Note part two: I know I have too many notes, sue me. If you really want to know how to make your skin look plump, make sure you are layering your products correctly. Humectants like water, and water evaporates. So if your humectant ingredients are in serum form or are not combined with occlusive ingredients, you need to put them under your moisturizer or oils. Basically, think thin consistencies to thick consistencies when layering your skincare products and you’ll never go wrong.

How to make the skin look plump - LONG TERM

If you’re into plumping your skin for the long haul, look for anti-aging ingredients. Anything to boost collagen production. I’m talking retinol. Why is retinol somehow mentioned in almost every article I’ve written? Because it’s so goddamn useful when it speeds up cell turnover and snatches that collagen and elastin. 

Bakuchiol is a plant-based alternate to retinol with similar benefits. It’s said to be easier to tolerate and have fewer side effects than retinol. It has less research to back it up, but you don’t have to worry about sun sensitivity and whether or not it clashes with your other ingredients. 

Now glycolic acid here is so underrated. It’s an exfoliant (an AHA) that really penetrates deep into the skin to trigger that collagen production. Glycolic acid is great for all skin types. Another wonderful option is peptides, which are active chains of amino acids. Applied topically, they trick your skin into thinking it needs to produce more collagen.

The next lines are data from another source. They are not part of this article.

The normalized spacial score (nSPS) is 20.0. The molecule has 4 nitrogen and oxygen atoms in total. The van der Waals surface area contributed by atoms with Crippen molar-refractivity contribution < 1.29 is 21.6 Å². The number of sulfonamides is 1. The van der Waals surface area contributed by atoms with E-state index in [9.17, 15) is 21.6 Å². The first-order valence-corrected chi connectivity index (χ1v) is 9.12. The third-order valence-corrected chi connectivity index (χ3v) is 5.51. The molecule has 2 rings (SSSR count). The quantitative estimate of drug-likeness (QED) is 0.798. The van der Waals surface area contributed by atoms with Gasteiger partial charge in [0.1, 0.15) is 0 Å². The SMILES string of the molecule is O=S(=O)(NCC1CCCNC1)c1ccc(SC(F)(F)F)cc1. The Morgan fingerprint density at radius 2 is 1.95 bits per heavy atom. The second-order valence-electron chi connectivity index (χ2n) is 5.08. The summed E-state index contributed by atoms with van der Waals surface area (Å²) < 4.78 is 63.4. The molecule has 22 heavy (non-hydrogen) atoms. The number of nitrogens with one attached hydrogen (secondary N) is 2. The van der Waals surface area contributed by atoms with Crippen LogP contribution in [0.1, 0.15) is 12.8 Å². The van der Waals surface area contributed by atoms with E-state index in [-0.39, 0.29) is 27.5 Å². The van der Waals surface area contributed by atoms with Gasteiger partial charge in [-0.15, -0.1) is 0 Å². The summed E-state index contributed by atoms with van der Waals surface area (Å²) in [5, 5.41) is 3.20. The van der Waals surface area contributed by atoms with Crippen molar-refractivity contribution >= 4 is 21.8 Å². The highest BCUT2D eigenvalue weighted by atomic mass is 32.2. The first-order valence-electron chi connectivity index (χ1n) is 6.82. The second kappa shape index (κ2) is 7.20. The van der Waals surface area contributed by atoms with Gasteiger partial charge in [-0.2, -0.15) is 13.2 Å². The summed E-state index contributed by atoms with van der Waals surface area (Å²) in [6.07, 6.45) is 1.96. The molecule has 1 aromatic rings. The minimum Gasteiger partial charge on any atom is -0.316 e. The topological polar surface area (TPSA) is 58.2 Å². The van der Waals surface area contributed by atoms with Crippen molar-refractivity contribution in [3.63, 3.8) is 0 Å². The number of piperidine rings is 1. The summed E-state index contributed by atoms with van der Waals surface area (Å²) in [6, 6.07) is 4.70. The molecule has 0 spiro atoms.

This is how you make your skin look plump⏤ it’s really a no-brainer. Give your skin a little boost by adding more hydrating products to your skincare ritual. To maintain your luscious plump skin in the years to come, look into collagen-boosting ingredients.

Written by Jessica Lu


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  1. https://www.ncbi.nlm.nih.gov/pmc/articles/PMC6197824/
  2. https://www.goodhousekeeping.com/beauty/anti-aging/a31156276/what-are-humectants-skincare/
  3. https://labmuffin.com/layering-how-to-get-the-most-out-of-your-moisturiser/
  4. https://www.webmd.com/beauty/whats-your-skin-type#1 
  5. https://www.glamour.com/story/glycolic-acid-what-does-it-do 
  6. https://inthemirra.com/blogs/news/do-you-have-dry-skin-or-dehydrated-skin-the-difference-is-crucial